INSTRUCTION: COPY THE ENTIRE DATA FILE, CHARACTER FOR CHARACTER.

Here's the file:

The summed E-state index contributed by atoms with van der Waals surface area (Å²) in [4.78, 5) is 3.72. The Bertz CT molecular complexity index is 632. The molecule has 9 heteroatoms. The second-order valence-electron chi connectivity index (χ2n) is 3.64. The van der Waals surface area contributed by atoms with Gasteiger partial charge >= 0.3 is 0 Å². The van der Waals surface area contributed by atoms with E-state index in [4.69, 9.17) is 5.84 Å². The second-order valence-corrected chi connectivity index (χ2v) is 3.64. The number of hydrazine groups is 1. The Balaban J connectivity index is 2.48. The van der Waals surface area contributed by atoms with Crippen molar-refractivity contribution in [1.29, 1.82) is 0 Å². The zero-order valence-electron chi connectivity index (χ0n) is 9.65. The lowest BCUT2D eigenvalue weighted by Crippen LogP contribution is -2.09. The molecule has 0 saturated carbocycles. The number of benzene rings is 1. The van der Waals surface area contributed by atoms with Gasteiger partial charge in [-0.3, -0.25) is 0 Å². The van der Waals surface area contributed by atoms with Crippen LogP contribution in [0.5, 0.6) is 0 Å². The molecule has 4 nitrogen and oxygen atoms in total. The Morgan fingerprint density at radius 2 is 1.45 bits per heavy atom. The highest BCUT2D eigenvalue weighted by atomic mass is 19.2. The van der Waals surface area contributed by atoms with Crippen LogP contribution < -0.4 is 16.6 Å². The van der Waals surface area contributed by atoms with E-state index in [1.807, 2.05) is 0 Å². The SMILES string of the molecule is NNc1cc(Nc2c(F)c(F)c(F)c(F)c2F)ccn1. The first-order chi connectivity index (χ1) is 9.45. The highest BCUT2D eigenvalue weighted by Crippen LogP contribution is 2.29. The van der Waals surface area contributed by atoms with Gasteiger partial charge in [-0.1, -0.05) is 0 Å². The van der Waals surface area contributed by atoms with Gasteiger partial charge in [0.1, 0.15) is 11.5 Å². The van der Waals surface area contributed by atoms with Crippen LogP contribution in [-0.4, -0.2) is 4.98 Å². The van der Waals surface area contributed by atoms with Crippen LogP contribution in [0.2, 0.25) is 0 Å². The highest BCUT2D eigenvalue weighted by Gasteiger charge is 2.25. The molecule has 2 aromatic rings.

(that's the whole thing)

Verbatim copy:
The summed E-state index contributed by atoms with van der Waals surface area (Å²) in [4.78, 5) is 3.72. The Bertz CT molecular complexity index is 632. The molecule has 9 heteroatoms. The second-order valence-electron chi connectivity index (χ2n) is 3.64. The van der Waals surface area contributed by atoms with Gasteiger partial charge >= 0.3 is 0 Å². The van der Waals surface area contributed by atoms with E-state index in [4.69, 9.17) is 5.84 Å². The second-order valence-corrected chi connectivity index (χ2v) is 3.64. The number of hydrazine groups is 1. The Balaban J connectivity index is 2.48. The van der Waals surface area contributed by atoms with Crippen molar-refractivity contribution in [1.29, 1.82) is 0 Å². The zero-order valence-electron chi connectivity index (χ0n) is 9.65. The lowest BCUT2D eigenvalue weighted by Crippen LogP contribution is -2.09. The molecule has 0 saturated carbocycles. The number of benzene rings is 1. The van der Waals surface area contributed by atoms with Gasteiger partial charge in [-0.3, -0.25) is 0 Å². The van der Waals surface area contributed by atoms with Crippen LogP contribution in [0.5, 0.6) is 0 Å². The molecule has 4 nitrogen and oxygen atoms in total. The Morgan fingerprint density at radius 2 is 1.45 bits per heavy atom. The highest BCUT2D eigenvalue weighted by atomic mass is 19.2. The van der Waals surface area contributed by atoms with Crippen LogP contribution < -0.4 is 16.6 Å². The van der Waals surface area contributed by atoms with E-state index in [1.807, 2.05) is 0 Å². The SMILES string of the molecule is NNc1cc(Nc2c(F)c(F)c(F)c(F)c2F)ccn1. The first-order chi connectivity index (χ1) is 9.45. The highest BCUT2D eigenvalue weighted by Crippen LogP contribution is 2.29. The van der Waals surface area contributed by atoms with Gasteiger partial charge in [-0.1, -0.05) is 0 Å². The van der Waals surface area contributed by atoms with Gasteiger partial charge in [0.1, 0.15) is 11.5 Å². The van der Waals surface area contributed by atoms with Crippen LogP contribution in [-0.4, -0.2) is 4.98 Å². The van der Waals surface area contributed by atoms with Crippen LogP contribution in [0.2, 0.25) is 0 Å². The highest BCUT2D eigenvalue weighted by Gasteiger charge is 2.25. The molecule has 2 aromatic rings.